Rain CEO Willem Roos recently said data bundles “are simply there for telcos to be more profitable” and that “Rain doesn’t offer data bundles that expire because it is a poor customer offering”.
This is currently a popular view, with politicians, commentators, and regulators slating mobile operators for the high price of data.
However, the argument is not as simple as mobile providers selling expiring data bundles and pocketing the breakage.
Breakage allows the operators to reduce the in-bundle price for data, which benefits consumers with lower data rates and more freedom.
The idea that banning expiring data bundles will automatically result in consumer benefits is therefore misguided.
This will have a wide range of unintended consequences, like increased liability on the balance sheets of companies and an increase in the overall cost of capital.
This, in turn, will inevitably result in increased data prices – and not the simplistic and ideological view that prices will stay the same, but data will last forever.
Roos explains his comments
With all these arguments in mind, we asked Roos to explain his comments regarding expiring data bundles.
He told MyBroadband that the argument is often made that data bundles are required to project data usage for network planning.
“In our view this is not really accurate as many other parameters are far more predictive,” Roos said.
He said the breakage incurred by consumers when data expires is a significant source of profit for telcos worldwide.
“Of course, one could make a good argument that a variety of data bundles gives consumers more choice to buy according to their usage patterns.”
“However, given the significant breakage, Rain would contend that the expiry of data is not consumer friendly,” he said.
“This is the main reason why we do not offer bundles, have no out-of-bundle rates and our data never expires.”
Roos answers the tough questions
MyBroadband asked Roos four questions about his comments – here are his answers.
Data bundles from Telkom and Cell C with expiring data drops the price per GB to below R10 for anytime data.
Rain charges R50 per GB. If data bundles were not consumer friendly, why can Rain not match the lowest bundle data pricing (per GB) from mobile operators?
Most of the large data bundles can only be bought by contract customers, and certainly offer good value to consumers – unless there is significant breakage. We think our offer of R50 per gig with no contractual lock in, no expiry of data, and no out-of-bundle rates, together with our R250 Unlimited Off-Peak option for 19 hours of the day, is a compelling alternative.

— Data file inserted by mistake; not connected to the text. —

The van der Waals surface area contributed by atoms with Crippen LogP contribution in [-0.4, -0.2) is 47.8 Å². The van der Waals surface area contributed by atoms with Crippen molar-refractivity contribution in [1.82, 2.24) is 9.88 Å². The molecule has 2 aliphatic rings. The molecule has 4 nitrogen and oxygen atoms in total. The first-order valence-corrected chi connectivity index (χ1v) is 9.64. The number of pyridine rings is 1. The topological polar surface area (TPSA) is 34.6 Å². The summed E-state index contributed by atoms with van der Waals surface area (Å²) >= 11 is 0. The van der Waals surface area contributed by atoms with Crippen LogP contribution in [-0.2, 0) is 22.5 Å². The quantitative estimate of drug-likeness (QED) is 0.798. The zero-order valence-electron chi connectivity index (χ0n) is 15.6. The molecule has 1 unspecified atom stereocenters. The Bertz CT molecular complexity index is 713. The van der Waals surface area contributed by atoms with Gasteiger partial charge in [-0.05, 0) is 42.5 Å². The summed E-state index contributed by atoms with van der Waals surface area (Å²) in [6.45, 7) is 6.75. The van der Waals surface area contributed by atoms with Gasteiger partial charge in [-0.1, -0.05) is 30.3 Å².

We would argue though that our offering is simple, easy to understand, and that consumers do not have to do extensive research on a myriad of options and spend time to carefully manage their packages and bundles.
Before Vodacom launched its first data bundles, the price was R45 per MB. With data bundles it reduced the price to R1 per MB.
Is this not a great example of how data bundles with expiring data offer consumer big pricing benefits?
I would think that the reduction is data costs has little to do with bundles as such. As technology improves the underlying cost of data goes down, scale, competitive pressures, etc. are much more important factors.
Rain offers the most affordable non-bundled mobile data product at R50 per GB. However, it is much higher than large bundles from other operators.
Do bundles not offer an attractive price point for high-end users, which would not be possible with other options?
Yes indeed, very large bundles – which of course would probably have the biggest breakage – do offer compelling value per gig. We think our offer of R250 for unlimited data off-peak may be an even better option for some higher-end users as they typically have access to uncapped Wi-Fi networks during peak hours.
When Rain launched its fixed-LTE products, it offered bundles through ISPs with data which expires at the end of the month.
How is this different from expiring data which you refer to as not consumer unfriendly?
Guilty as charged. Rain initially worked with ISPs to rapidly launch a fixed offering which was admittedly a very similar product to the other players. We think our mobile offering is much more innovative, simple, and consumer friendly.